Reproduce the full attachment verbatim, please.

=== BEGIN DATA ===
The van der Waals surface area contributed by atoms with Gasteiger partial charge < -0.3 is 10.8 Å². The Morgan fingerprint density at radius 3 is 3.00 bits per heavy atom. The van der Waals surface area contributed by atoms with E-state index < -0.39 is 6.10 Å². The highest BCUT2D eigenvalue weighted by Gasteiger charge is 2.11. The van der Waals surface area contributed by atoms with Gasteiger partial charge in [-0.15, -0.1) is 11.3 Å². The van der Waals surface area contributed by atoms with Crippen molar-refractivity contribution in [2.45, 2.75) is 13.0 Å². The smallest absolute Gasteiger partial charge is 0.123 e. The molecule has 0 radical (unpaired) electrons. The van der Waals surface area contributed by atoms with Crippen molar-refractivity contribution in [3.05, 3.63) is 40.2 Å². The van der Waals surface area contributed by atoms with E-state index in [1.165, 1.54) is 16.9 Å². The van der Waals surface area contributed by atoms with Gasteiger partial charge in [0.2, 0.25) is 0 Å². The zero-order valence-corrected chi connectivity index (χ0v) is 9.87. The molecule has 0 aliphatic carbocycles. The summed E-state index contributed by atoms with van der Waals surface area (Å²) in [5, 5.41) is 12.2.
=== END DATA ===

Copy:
The van der Waals surface area contributed by atoms with Gasteiger partial charge < -0.3 is 10.8 Å². The Morgan fingerprint density at radius 3 is 3.00 bits per heavy atom. The van der Waals surface area contributed by atoms with E-state index < -0.39 is 6.10 Å². The highest BCUT2D eigenvalue weighted by Gasteiger charge is 2.11. The van der Waals surface area contributed by atoms with Gasteiger partial charge in [-0.15, -0.1) is 11.3 Å². The van der Waals surface area contributed by atoms with Crippen molar-refractivity contribution in [2.45, 2.75) is 13.0 Å². The smallest absolute Gasteiger partial charge is 0.123 e. The molecule has 0 radical (unpaired) electrons. The van der Waals surface area contributed by atoms with Crippen molar-refractivity contribution in [3.05, 3.63) is 40.2 Å². The van der Waals surface area contributed by atoms with E-state index in [1.165, 1.54) is 16.9 Å². The van der Waals surface area contributed by atoms with Gasteiger partial charge in [0.2, 0.25) is 0 Å². The zero-order valence-corrected chi connectivity index (χ0v) is 9.87. The molecule has 0 aliphatic carbocycles. The summed E-state index contributed by atoms with van der Waals surface area (Å²) in [5, 5.41) is 12.2.